Online Author Comparison
August 4, 2009 4:41 AM   Subscribe

Is there such thing as an online tool to compare two pieces of text and determine if they were written by the same author?

If so, please link to them here and tell me about your experience using them. If not, please let me know about any offline tools or services that might be available. Thanks!
posted by cell divide to Computers & Internet (9 answers total) 1 user marked this as a favorite
Are you talking about a sort of plagiarism-detector, or something that would compare texts in a stylistic sense?
posted by SebastianKnight at 4:48 AM on August 4, 2009

Response by poster: Stylistic, attempting to see if something is being written by one person, or if multiple people are writing under the same name.
posted by cell divide at 4:54 AM on August 4, 2009

A plagiarism detector is as easy as using Google but a style detector? An expert would be hard-pressed to give a 100% accurate match and I doubt the AI exists to even get a match with any accuracy.
posted by JJ86 at 5:42 AM on August 4, 2009

I think that the algorithm you could be shooting for would be either word or phrase frequency analysis. A letter frequency analysis can give a convincing probabilistic pointer as to the language a Caesar cyphered text is written in. In the same way analysis of word or phrase frequency is supposed to act as a hidden signature of a particular author. Some details. This type of algorithm is built into a lot of plagiarism detection software.

However the problem of determining whether the text is all by one author or not is trickier. If each author had written only a section of the overall text then you might be able to split down the text into sections and run each section past an analysis tool to compare with an example by the individual authors. However if multiple authors have edited each other's sections then the distinctions would be more blurred,
posted by rongorongo at 6:22 AM on August 4, 2009 [1 favorite]

I'm not sure what your intent here is, but as far as offline stuff, you could try a private forensic document analyzer such as this lab. Since this kind of thing is generally done for court cases, I assume it's pretty expensive. Full document analysis encompasses much more than just looking at the style and content of the writing and even then it's often hard to generate a definitive answer. Like JJ86 said, I too doubt an accurate AI exists.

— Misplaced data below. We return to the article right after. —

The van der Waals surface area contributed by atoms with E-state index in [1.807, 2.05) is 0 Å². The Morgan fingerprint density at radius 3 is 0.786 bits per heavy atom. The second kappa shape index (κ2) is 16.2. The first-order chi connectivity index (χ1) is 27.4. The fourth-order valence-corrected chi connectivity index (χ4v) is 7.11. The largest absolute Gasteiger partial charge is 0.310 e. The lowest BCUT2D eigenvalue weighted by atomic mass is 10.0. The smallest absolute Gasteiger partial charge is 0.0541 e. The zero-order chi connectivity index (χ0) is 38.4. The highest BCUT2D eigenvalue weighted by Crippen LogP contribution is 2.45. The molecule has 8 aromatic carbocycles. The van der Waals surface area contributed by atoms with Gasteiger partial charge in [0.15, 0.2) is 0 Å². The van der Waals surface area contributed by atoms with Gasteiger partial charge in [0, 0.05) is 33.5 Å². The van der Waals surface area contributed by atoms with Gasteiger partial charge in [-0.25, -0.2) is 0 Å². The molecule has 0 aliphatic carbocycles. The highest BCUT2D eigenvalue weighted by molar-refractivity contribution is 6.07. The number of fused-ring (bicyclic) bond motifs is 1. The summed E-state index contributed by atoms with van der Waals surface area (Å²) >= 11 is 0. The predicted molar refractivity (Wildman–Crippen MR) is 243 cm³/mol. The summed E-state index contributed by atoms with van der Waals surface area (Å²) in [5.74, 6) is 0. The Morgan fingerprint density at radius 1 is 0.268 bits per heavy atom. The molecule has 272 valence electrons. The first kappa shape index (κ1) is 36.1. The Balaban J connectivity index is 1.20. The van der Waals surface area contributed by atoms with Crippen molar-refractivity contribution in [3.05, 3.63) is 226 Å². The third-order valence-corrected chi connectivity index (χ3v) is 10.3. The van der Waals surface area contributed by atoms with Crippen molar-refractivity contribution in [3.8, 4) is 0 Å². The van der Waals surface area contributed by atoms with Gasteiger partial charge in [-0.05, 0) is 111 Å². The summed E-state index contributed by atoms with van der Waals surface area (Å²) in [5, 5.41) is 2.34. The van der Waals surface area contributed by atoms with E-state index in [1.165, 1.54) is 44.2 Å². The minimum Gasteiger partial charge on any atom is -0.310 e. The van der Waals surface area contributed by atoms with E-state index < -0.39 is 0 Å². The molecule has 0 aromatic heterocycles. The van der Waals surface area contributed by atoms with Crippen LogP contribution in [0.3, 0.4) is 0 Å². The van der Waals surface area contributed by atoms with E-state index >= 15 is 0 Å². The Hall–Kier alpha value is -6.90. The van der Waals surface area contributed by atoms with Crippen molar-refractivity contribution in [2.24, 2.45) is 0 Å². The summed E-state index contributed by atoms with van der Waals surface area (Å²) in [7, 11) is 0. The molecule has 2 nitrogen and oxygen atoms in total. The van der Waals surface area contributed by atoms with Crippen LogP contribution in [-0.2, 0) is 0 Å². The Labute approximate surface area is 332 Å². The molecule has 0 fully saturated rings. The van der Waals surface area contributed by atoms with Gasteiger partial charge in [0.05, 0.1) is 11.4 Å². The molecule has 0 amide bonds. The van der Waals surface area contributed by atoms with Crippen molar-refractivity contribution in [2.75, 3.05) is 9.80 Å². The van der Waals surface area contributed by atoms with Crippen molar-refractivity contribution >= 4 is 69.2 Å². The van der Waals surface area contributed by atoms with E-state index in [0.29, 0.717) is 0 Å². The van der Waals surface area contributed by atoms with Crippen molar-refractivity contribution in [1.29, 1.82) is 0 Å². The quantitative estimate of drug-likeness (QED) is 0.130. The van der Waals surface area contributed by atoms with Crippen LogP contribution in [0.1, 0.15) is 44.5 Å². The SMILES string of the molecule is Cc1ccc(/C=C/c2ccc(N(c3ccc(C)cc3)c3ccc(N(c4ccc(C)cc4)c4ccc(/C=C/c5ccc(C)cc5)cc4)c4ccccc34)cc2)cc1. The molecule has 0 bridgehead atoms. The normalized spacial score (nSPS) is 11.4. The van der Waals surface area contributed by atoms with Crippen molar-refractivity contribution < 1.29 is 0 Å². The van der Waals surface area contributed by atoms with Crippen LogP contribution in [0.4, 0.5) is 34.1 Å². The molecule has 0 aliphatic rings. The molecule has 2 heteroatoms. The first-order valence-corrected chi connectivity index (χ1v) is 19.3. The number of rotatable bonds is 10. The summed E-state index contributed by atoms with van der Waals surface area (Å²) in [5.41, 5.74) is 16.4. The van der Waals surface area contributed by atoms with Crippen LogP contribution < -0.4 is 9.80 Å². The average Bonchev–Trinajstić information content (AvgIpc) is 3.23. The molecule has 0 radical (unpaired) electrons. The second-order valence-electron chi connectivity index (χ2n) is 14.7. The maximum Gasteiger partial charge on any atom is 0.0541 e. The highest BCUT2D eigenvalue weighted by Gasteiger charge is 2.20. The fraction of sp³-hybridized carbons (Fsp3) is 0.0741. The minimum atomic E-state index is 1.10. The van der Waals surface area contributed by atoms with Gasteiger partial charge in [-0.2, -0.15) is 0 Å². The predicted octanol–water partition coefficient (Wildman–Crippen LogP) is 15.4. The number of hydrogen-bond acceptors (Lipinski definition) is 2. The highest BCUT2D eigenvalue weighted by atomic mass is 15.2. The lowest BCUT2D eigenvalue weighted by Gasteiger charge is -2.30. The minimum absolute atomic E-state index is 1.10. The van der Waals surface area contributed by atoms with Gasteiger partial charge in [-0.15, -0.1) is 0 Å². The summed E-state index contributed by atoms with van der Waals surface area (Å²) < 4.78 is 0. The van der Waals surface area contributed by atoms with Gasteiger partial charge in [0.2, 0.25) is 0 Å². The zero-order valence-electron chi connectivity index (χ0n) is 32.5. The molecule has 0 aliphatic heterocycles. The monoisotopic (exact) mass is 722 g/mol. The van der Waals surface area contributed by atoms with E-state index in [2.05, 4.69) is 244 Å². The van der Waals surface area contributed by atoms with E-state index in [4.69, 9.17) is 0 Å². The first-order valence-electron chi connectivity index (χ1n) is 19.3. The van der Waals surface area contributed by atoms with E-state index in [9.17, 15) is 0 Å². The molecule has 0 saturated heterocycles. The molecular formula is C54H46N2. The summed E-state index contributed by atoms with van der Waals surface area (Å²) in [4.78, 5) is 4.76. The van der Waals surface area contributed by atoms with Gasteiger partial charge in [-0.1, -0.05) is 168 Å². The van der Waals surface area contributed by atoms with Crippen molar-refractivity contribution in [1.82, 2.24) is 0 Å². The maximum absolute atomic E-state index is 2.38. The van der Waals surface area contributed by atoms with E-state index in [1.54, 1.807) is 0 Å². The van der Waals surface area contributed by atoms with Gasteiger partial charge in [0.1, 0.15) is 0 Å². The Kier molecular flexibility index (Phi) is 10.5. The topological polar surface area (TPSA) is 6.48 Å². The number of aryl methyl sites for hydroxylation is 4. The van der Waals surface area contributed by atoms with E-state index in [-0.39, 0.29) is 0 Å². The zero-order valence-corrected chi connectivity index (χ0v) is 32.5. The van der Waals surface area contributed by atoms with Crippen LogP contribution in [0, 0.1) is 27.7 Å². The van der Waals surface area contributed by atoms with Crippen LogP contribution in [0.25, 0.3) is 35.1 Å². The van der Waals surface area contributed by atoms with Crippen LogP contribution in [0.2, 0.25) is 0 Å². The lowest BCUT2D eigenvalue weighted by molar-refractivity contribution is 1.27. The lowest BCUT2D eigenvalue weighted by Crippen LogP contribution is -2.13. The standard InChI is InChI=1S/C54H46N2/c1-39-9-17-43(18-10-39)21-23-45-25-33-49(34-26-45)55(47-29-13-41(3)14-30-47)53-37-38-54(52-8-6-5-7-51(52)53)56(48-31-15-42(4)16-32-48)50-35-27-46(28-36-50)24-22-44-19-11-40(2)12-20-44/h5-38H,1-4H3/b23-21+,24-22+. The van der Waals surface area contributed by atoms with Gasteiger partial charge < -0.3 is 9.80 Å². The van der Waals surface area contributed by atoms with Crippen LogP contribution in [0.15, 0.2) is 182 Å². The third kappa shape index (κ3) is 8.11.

posted by Midnight Rambler at 6:28 AM on August 4, 2009 [1 favorite]

Not really. The guy who wrote the book Author Unknown, Don Foster, talked a lot about the techniques he uses to try to identify authors via textual analysis. At the time of that writing, there wasn't anything available and I don't think there is now. He relies on a combination of looking for

- specific sentence construction
- "statistically improbably phrases" [ will show you this sort of thing]
- reliance on certain grammatical tics like using a lot of adverbs or "verbing" words etc.

His comment "The notion has been perpetuated that there's a computer program that can identify authorship, and there isn't."
posted by jessamyn at 6:48 AM on August 4, 2009 [2 favorites]

I am not sure how to search for it, but I recall an 'Amateur Scientist' column in Scientific American many years ago that talked about computer programs that attempted to do this.
posted by Killick at 7:03 AM on August 4, 2009

Best answer: This has been asked (but not really answered) previously:
I'm aware that it is possible to compare different samples of writing to assess whether they have the same or different authors. How would I go about doing this?

From the answers there:

- It's generally called "Stylometry" or sometimes "forensic linguistics"
- That thread will give you some more useful search terms
- there weren't any links to software that does it, but I wrote a quick explanation of how you might DIY:


I don't know any out of the box solutions, but I know a little bit about the theory. Back in undergrad, a group of us did a project on author fingerprinting for a CS class. The way we did it was to look at several features of the text. Off the top of my head, some of them were:

- punctuation use and frequency
- sentence length
- sentence std deviation
- word length
- word std deviation
- common word frequency (most common 100 or so words in english lang)
- trigram frequency
- type-token ratio (TTR), which is the ratio of different words to the total number of words used.

The only one that really needs explanation is trigram frequency. A trigram is defined as a set of three consecutive words. You parse your way through some text and store all trigrams in a big-ass data structure (or database), then calculate the frequency of each. The idea is that most authors have key phrases or methods of sentence construction that they'll reuse.

I remember that we ran these all through a training corpus of text from project Gutenberg, and then used some hill-climbing algorithms to find the proper weighting of each parameter. Unfortunately, I don't have that data anymore, so I can't tell you which metric was most informative. (though I seem to recall that trigrams were the way to go) If you're computationally-inclined, coding something up would be a fun little weekend project.
posted by chrisamiller at 8:16 AM on August 4, 2009 [1 favorite]

Response by poster: Thank you all for your answers, they are much appreciated.
posted by cell divide at 9:40 AM on August 5, 2009

« Older Looking for something between assisted-living and...   |   Will a 13.3 inch notebook screen give me eyestrain Newer »
This thread is closed to new comments.